According to Clinton's friend, the American producer Harry Thomason, whose film Sling Blade has an Oscar nomination, the President "sees more movies than most critics watch, with screening rooms at the White House and Camp David. The family watches many double features." Thomason adds, admittedly not exactly disinterestedly, "The movie he has been pulling for now is Sling Blade, since both he and Billy Bob Thornton are from Arkansas." The phrase "pulling for" is an interesting one. Not exerting undue pressure on the upright gentlemen and ladies of the Academy Awards Committee, I trust.
Sling Blade is the story of a retarded Arkansas man released from an asylum for the criminally insane to return against his will to society. Billy Bob Thornton, it should be explained, is the film's writer, director and star and was a surprise nomination for Best Actor in the Oscars. Before becoming an actor, he did actually work on a Clinton highway crew in Arkansas, clearing brush, with a sling blade.
Thornton, who still lives in Arkansas, remains friends with the President. His latest directorial venture is filming Primary Colors, the thinly disguised novel about Clinton's early days with a protagonist who was volatile and not always faithful to his wife. In a spirit of true southern friendship, Thornton consulted his chum in the White House to get his blessing before taking on the movie adaptation of the book. Their discussion remains private. But Thornton loyally admits to having "toned down the book a bit".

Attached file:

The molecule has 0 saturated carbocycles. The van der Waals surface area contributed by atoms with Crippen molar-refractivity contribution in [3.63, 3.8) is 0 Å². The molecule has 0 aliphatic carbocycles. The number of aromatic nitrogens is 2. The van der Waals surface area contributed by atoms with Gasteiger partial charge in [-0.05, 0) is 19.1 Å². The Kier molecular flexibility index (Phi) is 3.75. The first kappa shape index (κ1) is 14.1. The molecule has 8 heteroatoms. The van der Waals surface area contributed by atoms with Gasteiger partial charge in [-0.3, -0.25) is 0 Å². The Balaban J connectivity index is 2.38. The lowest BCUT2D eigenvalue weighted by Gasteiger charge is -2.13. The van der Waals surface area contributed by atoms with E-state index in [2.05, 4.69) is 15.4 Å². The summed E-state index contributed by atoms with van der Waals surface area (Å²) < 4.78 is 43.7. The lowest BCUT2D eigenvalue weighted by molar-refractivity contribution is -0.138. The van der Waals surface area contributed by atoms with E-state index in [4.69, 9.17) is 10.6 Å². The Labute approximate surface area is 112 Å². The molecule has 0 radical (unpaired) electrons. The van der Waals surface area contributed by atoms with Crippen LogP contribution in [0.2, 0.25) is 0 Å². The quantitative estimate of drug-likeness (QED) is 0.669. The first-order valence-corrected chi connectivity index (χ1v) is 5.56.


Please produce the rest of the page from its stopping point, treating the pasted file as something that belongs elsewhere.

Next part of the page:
"So how did you get into acting?" just occasionally produces a memorable response. It did at a recent awards lunch when I was seated next to Ricky Tomlinson, the bearded Liverpudlian who gave a searing performance in Jimmy McGovern's TV dramatisation of the Hillsborough disaster, and who is shortly to star in the film Mojo alongside Harold Pinter in a rare screen role. Tomlinson told me that he was one of the Shrewsbury Three (an all-but-forgotten episode during the Heath government in which three building workers were jailed for illegal picketing in 1972). He was the shop steward and served two years in prison. When he came out he was blacklisted by the building trade and made his living doing stand-up comedy, something he had fantasised about in jail.
He still does regular stand-up to the accompaniment of his banjo and assorted hecklers, in Liverpool's Atlantic pub. He didn't have his first acting role until he was 40, and walk-on parts led eventually to roles in Brookside, Cracker and Hillsborough. Actor, wisecracker, banjo player and one-time political prisoner ... why the chat show circuit hasn't discovered this guy is a mystery.
Lisa Anderson, the music industry consultant and eminence grise behind this week's Brit Awards, at least found that organising the bash this week did not cause her to throw up with nerves, as she has done on two occasions in her career. One was when she was appointed MD of RCA Records, the first woman to rise so high in the industry.
The other was when Richard Branson told her to go to court to give a character reference for Johnny Rotten. Mr Rotten was up for assault. She looked at the two six-footers he was supposed to have hit, looked at five- foot-six Rotten and told the magistrate: "He couldn't possibly have done it. He's so fabulously, gloriously weedy." Rotten got off, Lisa was promoted and punk died.Reuse content